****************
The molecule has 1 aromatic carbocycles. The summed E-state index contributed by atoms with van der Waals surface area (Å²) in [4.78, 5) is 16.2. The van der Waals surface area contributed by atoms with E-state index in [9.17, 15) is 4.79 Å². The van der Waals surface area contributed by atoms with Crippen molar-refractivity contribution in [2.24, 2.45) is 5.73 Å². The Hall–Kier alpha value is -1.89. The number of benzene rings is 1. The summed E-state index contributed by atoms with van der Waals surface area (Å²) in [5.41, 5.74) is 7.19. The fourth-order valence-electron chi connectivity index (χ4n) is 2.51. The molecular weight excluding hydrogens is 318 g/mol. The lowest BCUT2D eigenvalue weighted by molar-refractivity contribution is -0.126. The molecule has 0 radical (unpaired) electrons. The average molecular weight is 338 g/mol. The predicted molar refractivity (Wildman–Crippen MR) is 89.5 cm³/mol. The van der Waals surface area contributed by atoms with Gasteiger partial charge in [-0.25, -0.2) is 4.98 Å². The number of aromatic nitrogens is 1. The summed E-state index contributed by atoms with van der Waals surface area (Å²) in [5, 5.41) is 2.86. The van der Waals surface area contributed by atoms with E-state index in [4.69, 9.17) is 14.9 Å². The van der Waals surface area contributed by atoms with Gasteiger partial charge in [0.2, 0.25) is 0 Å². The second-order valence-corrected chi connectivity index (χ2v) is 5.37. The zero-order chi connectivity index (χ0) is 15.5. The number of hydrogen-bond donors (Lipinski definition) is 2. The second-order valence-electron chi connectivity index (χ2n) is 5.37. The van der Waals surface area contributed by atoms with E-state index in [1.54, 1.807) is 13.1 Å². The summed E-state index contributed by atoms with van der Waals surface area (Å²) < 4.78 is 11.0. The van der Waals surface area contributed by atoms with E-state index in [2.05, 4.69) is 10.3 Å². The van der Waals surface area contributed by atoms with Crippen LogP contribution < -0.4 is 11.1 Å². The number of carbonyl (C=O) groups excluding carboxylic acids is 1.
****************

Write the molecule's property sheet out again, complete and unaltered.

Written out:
The molecule has 1 aromatic carbocycles. The summed E-state index contributed by atoms with van der Waals surface area (Å²) in [4.78, 5) is 16.2. The van der Waals surface area contributed by atoms with E-state index in [9.17, 15) is 4.79 Å². The van der Waals surface area contributed by atoms with Crippen molar-refractivity contribution in [2.24, 2.45) is 5.73 Å². The Hall–Kier alpha value is -1.89. The number of benzene rings is 1. The summed E-state index contributed by atoms with van der Waals surface area (Å²) in [5.41, 5.74) is 7.19. The fourth-order valence-electron chi connectivity index (χ4n) is 2.51. The molecular weight excluding hydrogens is 318 g/mol. The lowest BCUT2D eigenvalue weighted by molar-refractivity contribution is -0.126. The molecule has 0 radical (unpaired) electrons. The average molecular weight is 338 g/mol. The predicted molar refractivity (Wildman–Crippen MR) is 89.5 cm³/mol. The van der Waals surface area contributed by atoms with Gasteiger partial charge in [-0.25, -0.2) is 4.98 Å². The number of aromatic nitrogens is 1. The summed E-state index contributed by atoms with van der Waals surface area (Å²) in [5, 5.41) is 2.86. The van der Waals surface area contributed by atoms with E-state index in [4.69, 9.17) is 14.9 Å². The van der Waals surface area contributed by atoms with Gasteiger partial charge in [0.2, 0.25) is 0 Å². The second-order valence-corrected chi connectivity index (χ2v) is 5.37. The zero-order chi connectivity index (χ0) is 15.5. The number of hydrogen-bond donors (Lipinski definition) is 2. The second-order valence-electron chi connectivity index (χ2n) is 5.37. The van der Waals surface area contributed by atoms with E-state index in [1.54, 1.807) is 13.1 Å². The summed E-state index contributed by atoms with van der Waals surface area (Å²) < 4.78 is 11.0. The van der Waals surface area contributed by atoms with E-state index in [2.05, 4.69) is 10.3 Å². The van der Waals surface area contributed by atoms with Crippen LogP contribution < -0.4 is 11.1 Å². The number of carbonyl (C=O) groups excluding carboxylic acids is 1.